GE Capital Services and the airline industry's trade association are launching a cobranded corporate charge card program with American Airlines Inc.
American is the first airline to partner with GE and the Air Travel Card, a venture of the Air Travel Association. Called the Asset Card, it will add the acceptability and functions of a MasterCard to American Airlines' corporate card, which has been used specifically for air travel.
The Air Travel Card, the airline industry's business travel payment system, was established in 1936 by American Airlines. The card is issued by 25 carriers, including seven domestic ones, and is accepted by more than 200 airlines worldwide. More than 100,000 corporations use the card.
Air Travel Cards racked up $8.5 billion in global billings in 1994.
American Airlines, based in Fort Worth, Tex., is the first in the industry to adopt the added feature. GE Capital will offer the service to the six other U.S. airline issuers: Continental Airlines, Trans World Airlines, United Airlines, Northwest Airlines, USAir, and Delta Airlines. Eventually, the program could be rolled out to other countries.
American said the card will be an addition to its existing Air Travel Card, rather than a replacement. Companies that opt for Asset cards will still be billed for airline charges, but employees will be billed individually for other travel charges, like meals and hotel rooms.
American will provide detailed activity reports monthly through GE's capture process. American will receive interchange income for airline charges, and GE Capital will get the income from other charges.
Not to be confused with consumer programs like the Citibank/American Airlines Advantage card, Air Travel Cards do not offer airline miles or discounts, but they can be used by corporations as a bargaining chip to get lower rates on heavily used routes.
By consolidating employee air expenses on the card, corporations can keep track of their costs and cut special deals with airlines, said James L. Accomando, a Fairfield, Conn.-based industry consultant.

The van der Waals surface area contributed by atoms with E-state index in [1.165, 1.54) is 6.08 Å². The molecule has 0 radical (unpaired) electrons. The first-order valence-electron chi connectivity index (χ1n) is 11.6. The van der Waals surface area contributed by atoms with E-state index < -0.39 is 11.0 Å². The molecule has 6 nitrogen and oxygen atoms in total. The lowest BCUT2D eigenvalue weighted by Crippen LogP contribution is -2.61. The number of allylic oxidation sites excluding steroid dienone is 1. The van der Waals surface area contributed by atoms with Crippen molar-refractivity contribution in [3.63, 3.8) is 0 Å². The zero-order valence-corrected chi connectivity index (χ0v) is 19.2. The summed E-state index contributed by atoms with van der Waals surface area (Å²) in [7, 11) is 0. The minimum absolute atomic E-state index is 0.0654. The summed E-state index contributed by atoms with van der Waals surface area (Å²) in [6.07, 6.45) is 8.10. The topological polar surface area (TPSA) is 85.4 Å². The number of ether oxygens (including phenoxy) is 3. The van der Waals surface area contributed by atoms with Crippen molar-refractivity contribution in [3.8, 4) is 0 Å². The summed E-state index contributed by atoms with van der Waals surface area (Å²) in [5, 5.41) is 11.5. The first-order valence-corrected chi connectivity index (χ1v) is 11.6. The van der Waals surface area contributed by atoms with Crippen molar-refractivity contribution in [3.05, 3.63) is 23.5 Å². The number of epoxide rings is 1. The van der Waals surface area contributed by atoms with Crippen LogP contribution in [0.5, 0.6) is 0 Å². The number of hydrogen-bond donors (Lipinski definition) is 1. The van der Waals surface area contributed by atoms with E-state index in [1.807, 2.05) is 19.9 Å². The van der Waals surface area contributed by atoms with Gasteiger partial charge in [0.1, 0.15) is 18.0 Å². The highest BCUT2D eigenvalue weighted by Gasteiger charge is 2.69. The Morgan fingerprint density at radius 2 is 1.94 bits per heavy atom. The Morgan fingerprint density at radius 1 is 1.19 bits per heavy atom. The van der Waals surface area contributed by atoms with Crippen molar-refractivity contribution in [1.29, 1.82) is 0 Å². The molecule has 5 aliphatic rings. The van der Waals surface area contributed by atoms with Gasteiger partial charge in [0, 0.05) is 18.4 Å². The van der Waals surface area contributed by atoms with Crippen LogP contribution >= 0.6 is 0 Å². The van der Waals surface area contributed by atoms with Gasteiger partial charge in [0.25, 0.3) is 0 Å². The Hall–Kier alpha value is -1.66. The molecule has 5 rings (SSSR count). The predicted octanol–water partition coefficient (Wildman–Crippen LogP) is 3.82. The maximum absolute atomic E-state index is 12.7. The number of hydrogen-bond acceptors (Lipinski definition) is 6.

The airline tie-in "is a real coup for GE Capital," he said. "While the number of cards will be small, the dollars (charged) will be substantial."
The card will provide extra flexibility and more choices for corporate customers, said Joseph P. Horak, spokesman for Washington-based Air Travel.
The program joins the Visa and MasterCard corporate programs in trying to gain a piece of a market dominated by American Express Co., which has issued more than seven million of this type of travel and entertainment card.
GE Capital, based in Stamford, Conn., will provide the banking, billing, and reporting services for the cards, which will feature the name of the airline, the Air Travel Card, and the MasterCard logo.
The cards will not have a revolving line of credit, but will come with a tiered annual fee, from $10 to $55 each, based on the number of employees in the company.
Carlson Wagonlit Travel, one of the largest travel agencies in the world, and Household International, issuer of the General Motors MasterCard, launched a cobranded travel and entertainment card in December.